You spend a quarter of your life in bed, or maybe more if you use it for more than just sleeping. With that in mind, it’s necessary to have a comfortable mattress. However, it’s equally essential to your health to air out your new mattress for the right amount of time. That new mattress smell is more than just a nuisance smell; it’s a health concern.
We’ll explain why you want to air out your new mattress, what “off-gassing” is (and why you need to worry about it), how long it takes to air out a new mattress, how to air out your new mattress, and some long term upkeep tips.
Why Air Out Your New Mattress?
There are two reasons to air out a new mattress:
- To eliminate mattress off-gassing odors left over from manufacturing
- To fully inflate a vacuum-sealed mattress
What is Mattress Off-Gassing?
Mattress off-gassing is the continual release of gasses from materials your manufacturer has put into making your new bed. The chemical smell you experience from a new mattress comes from volatile organic compounds (VOCs). The term “volatile” means that the compounds are not stable and break down over time into other forms. In the case of the VOCs in your mattress, they break down into gases in a process called “off-gassing.”
Is VOC Off-Gassing Harmful to Your Health
According to the U.S. Environmental Protection Agency (EPA), VOCs can cause various health issues, including:
- Respiratory problems such as throat irritation
- Coordination problems
- Organ damage such as kidney and liver problems
- Central nervous system damage
- Cancer-causing carcinogens in animals and humans
Symptoms from exposure to VOC emissions include:
- Eye irritation
- Nose and throat irritation
- Skin allergy symptoms
- Difficulty breathing
- Nausea or vomiting
- Hemorrhaging blood from the nose
Which Materials and Ingredients Emit VOC Gas?
VOC gases are a type of indoor pollution. Mattresses are not the only products that emit VOC gas. If you ever smelled a new car, new office machines, or new carpet, you will recognize the smell of VOC off-gassing. Many household products, like cleaning products, air fresheners, building materials, and paints, emit VOC gases.
According to the Environmental Working Group (EWG), some of the materials and ingredients that contain VOCs in mattresses include solvent-based glues and foams. Even most plant-based foams (except 100% latex) produce off-gassing fumes. You will find that brands that use more foam or gel in their mattresses will have more odor.
Some chemicals that emit VOC gases include:
- Added scents
- Nanoparticles used for waterproofing or as antimicrobials
- Chemical flame retardants
- Commercial waterproofers
- Cotton and hemp pesticides
- Synthetic latex
- PVC – made from vinyl chloride (a carcinogen) and may contain phthalates (reproductive toxicants)
- Vinyl – contains phthalates (reproductive toxicants)
- Formaldehyde (a carcinogen)
- Acetaldehyde (a carcinogen)
- Benzene (a carcinogen)
- Decamethyl Cyclopentasiloxane
- 2-ethyl hexanoic acid
Which Mattresses Have the Least Amount of VOCs?
Mattresses that contain at least 95% certified-organic materials, such as wool, cotton, and 100% natural latex, have the least amount of off-gassing. When manufacturers make mattresses from natural fibers and use non-toxic adhesives, they still may have an odor. However, the odors won’t be as strong and aren’t a health concern.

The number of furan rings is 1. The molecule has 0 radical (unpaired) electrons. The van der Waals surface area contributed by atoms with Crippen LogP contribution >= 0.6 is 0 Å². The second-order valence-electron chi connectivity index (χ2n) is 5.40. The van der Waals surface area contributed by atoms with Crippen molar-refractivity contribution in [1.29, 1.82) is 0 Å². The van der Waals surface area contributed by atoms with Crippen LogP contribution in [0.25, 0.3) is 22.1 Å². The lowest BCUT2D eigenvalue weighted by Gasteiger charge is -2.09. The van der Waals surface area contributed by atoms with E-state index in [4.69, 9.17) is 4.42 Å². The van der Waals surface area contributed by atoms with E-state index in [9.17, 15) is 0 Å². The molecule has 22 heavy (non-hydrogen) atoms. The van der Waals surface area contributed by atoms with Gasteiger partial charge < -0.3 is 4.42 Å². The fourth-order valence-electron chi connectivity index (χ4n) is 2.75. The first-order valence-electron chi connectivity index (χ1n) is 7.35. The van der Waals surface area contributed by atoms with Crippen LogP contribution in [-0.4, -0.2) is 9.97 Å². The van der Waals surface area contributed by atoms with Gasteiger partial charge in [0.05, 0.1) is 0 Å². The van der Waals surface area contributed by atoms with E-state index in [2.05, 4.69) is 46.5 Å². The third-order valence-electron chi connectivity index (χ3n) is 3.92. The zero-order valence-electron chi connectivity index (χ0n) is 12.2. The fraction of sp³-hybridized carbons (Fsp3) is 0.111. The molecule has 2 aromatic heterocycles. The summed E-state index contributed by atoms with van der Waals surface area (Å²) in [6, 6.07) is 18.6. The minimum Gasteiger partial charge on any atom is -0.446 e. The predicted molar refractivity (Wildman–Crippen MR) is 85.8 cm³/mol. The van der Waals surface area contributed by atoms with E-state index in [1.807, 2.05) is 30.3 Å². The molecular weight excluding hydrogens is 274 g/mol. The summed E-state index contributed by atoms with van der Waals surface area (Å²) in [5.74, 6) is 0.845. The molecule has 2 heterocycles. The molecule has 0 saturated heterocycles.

While many manufacturers like to keep information about the materials that they use to create their mattresses a secret, you can learn a lot about the mattress by looking at the manufacturer’s claims about the mattress and the types of certifications it has.
There are no laws to regulate how much VOC off-gassing is permissible for a mattress. Luckily, some certifications that come with your mattress can help you to determine if you have a high-off-gassing mattress or not. These certifications will indicate that your mattress will off-gas less:
- Low-VOC certification like Greenguard Gold
- Global Organic Textile Standard (GOTS) certification
- Global Organic Latex Standard
- Certipur-us certification
How Much Should I Worry About Off-Gassing From My New Mattress?
Studies show that most of the VOC gases will release during the first two months that you use your mattress and reach acceptable levels after about six months. VOCs break down over time and release gases slowly. Unfortunately, they tend to release the most VOC gasses when your bed is warm (like while you’re lying in bed).
Maintaining good ventilation with windows and fans and regularly airing your mattress can decrease VOC gas emission risks.
You’re not going to find a list of chemicals that your mattress might emit on the label. However, if the manufacturer makes their mattress from natural materials such as cotton, wool, and natural latex, your mattress will experience far less off-gassing.
Unfortunately, most mattresses don’t come with a return warranty, so if you already have a new mattress that isn’t a low-VOC mattress, you’re probably stuck with it.
How Long Does it Take to Air Out a New Mattress?
Airing out a new mattress can take as few as 24 hours or as long as several weeks, depending on the brand and whether the manufacturer off-gases before packaging. However, we suggest that you air some baby cot mattresses brands for several months to be on the safe side.
You will know that most of the off-gassing has finished when you can no longer smell a chemical smell from your new mattress. However, it is a myth to believe that all the off-gassing is complete after you can no longer smell the chemicals.
Studies show that some mattresses that have aired out for as long as six months can still release VOC gases. Many foam mattresses, gel mattresses, and memory foam mattresses with man-made materials can off-gas for as long as a year.